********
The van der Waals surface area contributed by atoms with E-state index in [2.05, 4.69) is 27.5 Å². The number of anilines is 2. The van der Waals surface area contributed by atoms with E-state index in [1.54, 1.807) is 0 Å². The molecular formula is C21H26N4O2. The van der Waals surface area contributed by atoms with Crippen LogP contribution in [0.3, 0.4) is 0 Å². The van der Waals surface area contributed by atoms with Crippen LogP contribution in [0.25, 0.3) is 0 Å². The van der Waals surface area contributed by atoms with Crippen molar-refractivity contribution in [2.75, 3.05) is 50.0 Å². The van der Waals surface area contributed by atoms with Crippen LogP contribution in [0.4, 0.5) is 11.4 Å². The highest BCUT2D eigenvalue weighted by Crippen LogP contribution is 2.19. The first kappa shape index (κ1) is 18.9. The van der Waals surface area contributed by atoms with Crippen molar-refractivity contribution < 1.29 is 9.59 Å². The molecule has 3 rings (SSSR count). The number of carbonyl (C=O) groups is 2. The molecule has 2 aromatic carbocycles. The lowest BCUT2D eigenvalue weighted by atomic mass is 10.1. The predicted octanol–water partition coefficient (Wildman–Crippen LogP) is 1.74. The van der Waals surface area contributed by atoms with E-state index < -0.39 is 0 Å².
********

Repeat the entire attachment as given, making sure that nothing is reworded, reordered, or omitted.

The van der Waals surface area contributed by atoms with E-state index in [2.05, 4.69) is 27.5 Å². The number of anilines is 2. The van der Waals surface area contributed by atoms with E-state index in [1.54, 1.807) is 0 Å². The molecular formula is C21H26N4O2. The van der Waals surface area contributed by atoms with Crippen LogP contribution in [0.3, 0.4) is 0 Å². The van der Waals surface area contributed by atoms with Crippen LogP contribution in [0.25, 0.3) is 0 Å². The van der Waals surface area contributed by atoms with Crippen molar-refractivity contribution in [2.75, 3.05) is 50.0 Å². The van der Waals surface area contributed by atoms with Crippen LogP contribution in [0.4, 0.5) is 11.4 Å². The highest BCUT2D eigenvalue weighted by Crippen LogP contribution is 2.19. The first kappa shape index (κ1) is 18.9. The van der Waals surface area contributed by atoms with Crippen molar-refractivity contribution < 1.29 is 9.59 Å². The molecule has 3 rings (SSSR count). The number of carbonyl (C=O) groups is 2. The molecule has 2 aromatic carbocycles. The lowest BCUT2D eigenvalue weighted by atomic mass is 10.1. The predicted octanol–water partition coefficient (Wildman–Crippen LogP) is 1.74. The van der Waals surface area contributed by atoms with E-state index < -0.39 is 0 Å².